5. Abigail says:

    I think a line needs to be drawn between “materialism” and “rampant materialism.”

    Lots of people want creature comforts above and beyond the basics. That doesn’t mean we think the next purchase will bring the joy that has thus far eluded us.

    I think rampant materialism (keeping up with the Joneses etc) is where you get into trouble. When you have to have things because you just have to. When you always need to have the newest and best. And when you’re constantly chasing that thrill of a new purchase.

  6. MoneyEnergy says:

    lol, editor,…. I also didn’t know what BTDT was… and it’s only because you added your editor’s note that I learned it – and I’m definitely not old! I do know other abbreviations:)

    The other woman’s argument is certainly true that in general we do, to some extent, value ourselves through things we own. I’m speaking as someone who doesn’t even have a TV or her own car yet let alone a house or a second car. I would characterize my own materialist tendencies as minimalist (and I’m still in grad school). I guess the argument I would make is that there is an intimate relationship between how our minds work and the things in our environment. That’s why clearing out clutter helps so much.

  7. Geoff K says:

    I agree with the LAL about unhappiness being unrelated to materialism. It’s just that many people with various internal problems often try to make themselves feel better by spending. Buying things provides a temporary high to them. Addressing the need, or internal feelings in the first place, is probably a lot more effective way to be happier.

    Also I think focusing on and finding pleasure and enjoyment in what you have, and your relationships, goes a long way to having a happy life.

  8. I don’t think materialism is what makes people unhappy. I think materialism is a product of being unhappy. Whenever we’re down and out, most of us turn to either food or shopping. If we’re always feeling down, we can accumulate a lot of stuff that way. I think unhappiness is something that comes from within, and if you’re not happy in life, you have to examine the root, not what’s come about because of it.

  9. Eckart Tolle follower says:

    Materialism causes us to be greedy, wanting loads of things, this fuels our ego’s which causes suffering to ourselves and to others. It also causes people to cut themselves off from other people and not trust each other. For example, getting the train, people rush on and fight to get on, they always put themselves first, and when you are on the train people ignore each other, If you start talking other people think you are crazy. People have to WAKE UP! and REALISE that they are not the most important thing in this world! there are millions of people on this Earth and people should respect and acknowledge each other. Everyone is Equal. We were all born into this world and we will all die in this world. Materialistic items have no meaning. All we need in this world is each other doesn’t matter whether you are poor, rich, from different backgrounds, To be happy is to live in the Present Moment in the Now. All Moments will pass, you move from one moment to the next.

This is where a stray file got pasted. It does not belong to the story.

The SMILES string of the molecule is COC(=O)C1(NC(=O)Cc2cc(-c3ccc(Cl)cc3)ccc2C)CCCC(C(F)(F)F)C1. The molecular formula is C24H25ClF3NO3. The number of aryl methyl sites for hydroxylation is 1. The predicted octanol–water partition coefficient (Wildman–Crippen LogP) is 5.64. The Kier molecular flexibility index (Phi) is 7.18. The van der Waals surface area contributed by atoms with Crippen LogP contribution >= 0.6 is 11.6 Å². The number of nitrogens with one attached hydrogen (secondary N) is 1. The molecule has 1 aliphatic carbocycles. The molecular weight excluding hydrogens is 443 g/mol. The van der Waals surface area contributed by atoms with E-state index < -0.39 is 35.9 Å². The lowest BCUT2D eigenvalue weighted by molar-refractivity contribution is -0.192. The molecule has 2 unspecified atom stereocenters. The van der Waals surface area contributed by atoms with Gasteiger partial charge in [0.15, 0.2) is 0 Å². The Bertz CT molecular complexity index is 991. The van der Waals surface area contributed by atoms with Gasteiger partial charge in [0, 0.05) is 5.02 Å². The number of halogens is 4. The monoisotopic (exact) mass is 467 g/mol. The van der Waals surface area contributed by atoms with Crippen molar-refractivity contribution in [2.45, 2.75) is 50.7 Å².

10. James Smith says:

    Hi: Just wanted to leave a note on Maslow’s five needs and say I leave it because I believe you are correct:
    What if Maslow is this simple:
    the basic needs are met getting as much as you possibly can. More is better. More more more more more more more! Having more is the secret to basic life.

    Now they have so much about those things you definitely feel secure. Comfy cozy all his grand everybody’s happy and there’s insurance too. The richer we are the more Gates we can put up, the more insurance we can buy, the more guns we can afford to protect ourselves with, and the deeper motes we can date him fill with their boats.

    It is Very natural if you are very rich and feel very secure and also surrounded with friends and sense of belonging this beautiful. This is Maslow’s third need belonging it’s met easily by being rich and having lots of things.

    It’s a bit tricky to convince ourselves that we have more because we deserve more because we are more than because beyond us there is no more than “me”. It can be the ultimate ego trip very spiritually, sophisticatedly, and socially embedded. If we can rationalize to ourselves a story and fully believe it then we can be truly happy all the days our lives as long as all of our things stay intact. Certainly we need to have the feeling is that we’ve earned that which makes everything just perfect. It may be true it’s up to you but just be sure you get more and more and more.

    Now that you’ve gotten so much more and been so successful because of your amazing talents, and God knows how high IQ brain, you can find poor people and you can change them so that they can have the ability to get more. As they get more than they’ll have everything you have but you just don’t want to give them yours (with the generous tax break), they have to get their own. You’ll show them how because you are brilliant, spiritual, and glorious. You are actualized and you’ll help them reach that high point one day if they learn to be understanding all that you understand. Wonder why they didn’t understand in the first place